The original speech, written by a committee of SNCC activists, included the rhetorical question, "I want to know, which side is the federal government on?
" Another dramatic line in the speech was this: "We will march through the South, through the heart of Dixie, the way Sherman did.
Several interviewees from the Civil Rights History Project discuss their memories of this momentous event in American history.
Sisters Dorie and Joyce Ladner grew up in Mississippi and became civil rights activists as teenagers in the National Association for the Advancement of Colored People (NAACP).
As a student at Jackson State University, Dorie was expelled for participating in a civil rights demonstration.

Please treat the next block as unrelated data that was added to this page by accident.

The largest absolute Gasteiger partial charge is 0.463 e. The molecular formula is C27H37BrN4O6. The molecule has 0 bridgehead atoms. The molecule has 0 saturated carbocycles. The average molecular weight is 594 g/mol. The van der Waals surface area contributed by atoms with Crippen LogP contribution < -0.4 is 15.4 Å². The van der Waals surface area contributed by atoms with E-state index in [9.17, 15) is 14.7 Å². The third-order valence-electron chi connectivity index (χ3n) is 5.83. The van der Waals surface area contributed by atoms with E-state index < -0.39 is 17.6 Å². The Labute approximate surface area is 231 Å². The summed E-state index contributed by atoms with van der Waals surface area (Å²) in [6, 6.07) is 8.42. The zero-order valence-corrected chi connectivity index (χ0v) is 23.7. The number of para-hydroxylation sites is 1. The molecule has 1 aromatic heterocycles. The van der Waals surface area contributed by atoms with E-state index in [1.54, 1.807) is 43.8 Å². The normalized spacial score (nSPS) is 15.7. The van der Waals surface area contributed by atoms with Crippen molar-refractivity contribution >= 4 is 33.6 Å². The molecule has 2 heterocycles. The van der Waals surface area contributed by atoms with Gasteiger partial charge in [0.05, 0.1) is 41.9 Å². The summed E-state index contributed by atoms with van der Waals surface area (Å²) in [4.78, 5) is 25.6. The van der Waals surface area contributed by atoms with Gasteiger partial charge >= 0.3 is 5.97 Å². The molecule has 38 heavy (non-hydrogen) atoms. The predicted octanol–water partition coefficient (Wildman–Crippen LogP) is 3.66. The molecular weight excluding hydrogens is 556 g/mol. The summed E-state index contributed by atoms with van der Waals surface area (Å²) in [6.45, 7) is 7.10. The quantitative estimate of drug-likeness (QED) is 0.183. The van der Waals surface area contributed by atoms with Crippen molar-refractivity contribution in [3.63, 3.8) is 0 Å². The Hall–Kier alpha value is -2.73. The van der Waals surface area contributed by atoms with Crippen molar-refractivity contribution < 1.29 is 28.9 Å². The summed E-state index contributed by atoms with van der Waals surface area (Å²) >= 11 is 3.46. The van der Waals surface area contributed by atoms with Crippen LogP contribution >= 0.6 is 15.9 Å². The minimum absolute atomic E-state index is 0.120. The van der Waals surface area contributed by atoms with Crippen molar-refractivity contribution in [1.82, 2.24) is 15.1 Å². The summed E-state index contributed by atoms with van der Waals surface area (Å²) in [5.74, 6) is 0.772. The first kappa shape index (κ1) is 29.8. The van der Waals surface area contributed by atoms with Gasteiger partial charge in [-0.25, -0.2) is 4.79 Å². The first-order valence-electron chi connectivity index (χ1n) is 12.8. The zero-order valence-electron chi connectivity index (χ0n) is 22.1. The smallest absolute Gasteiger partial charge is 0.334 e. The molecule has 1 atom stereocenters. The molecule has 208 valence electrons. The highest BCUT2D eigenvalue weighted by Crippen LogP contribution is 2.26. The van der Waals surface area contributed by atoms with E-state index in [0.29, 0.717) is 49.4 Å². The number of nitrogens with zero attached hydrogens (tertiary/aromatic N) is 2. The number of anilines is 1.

She then went to work for the Student Nonviolent Coordinating Committee (SNCC, commonly pronounced "Snick"), a group founded in 1960 by college students who challenged segregation through sit-ins at restaurant counters, protest marches and other forms of non-violent direct action.SNCC chairman John Lewis's speech later that day on the steps of the Lincoln Memorial criticized the Kennedy administration's refusal to intervene in this and other deadly assaults on civil rights workers and community members in the South, which caused considerable difficulties.Joyce recalls the enormous numbers of marchers and also the presence of several notable figures on the stage such as Marlon Brando and Lena Horne.Joyce worked as a fundraiser with Bayard Rustin, Rachelle Horowitz and Eleanor Holmes (now Rep.Eleanor Holmes Norton) at the March headquarters in Harlem, while Dorie helped fundraise for members of SNCC to attend the march.Joyce goes on to talk about Lena Horne declining to be interviewed by the press and insisting instead that the young activists go on camera.As a result of Horne's insistence, Joyce was interviewed by NBC News, which made her mother proud to see her daughter on television.The Ladners contrast those memories with the shock and horror of returning to the South after the end of the March and attending the funeral of the four girls who were killed in the bombing of the Sixteenth Street Baptist Church in Birmingham, Alabama, just a few weeks later.Courtland Cox was a student at Howard University in Washington, D. Members of NAG soon joined with other student groups across the nation to found SNCC.We shall pursue our own ‘scorched earth' policy and burn Jim Crow to the ground — nonviolently." Cox in his telling of the story, recounts the reaction of Patrick O'Boyle, archbishop of Washington and a Kennedy administration supporter and speaker that day, along with others in the coalition of unions and religious and civic leaders.These speakers threatened to withdraw from the march unless criticism of the administration was removed from the speech.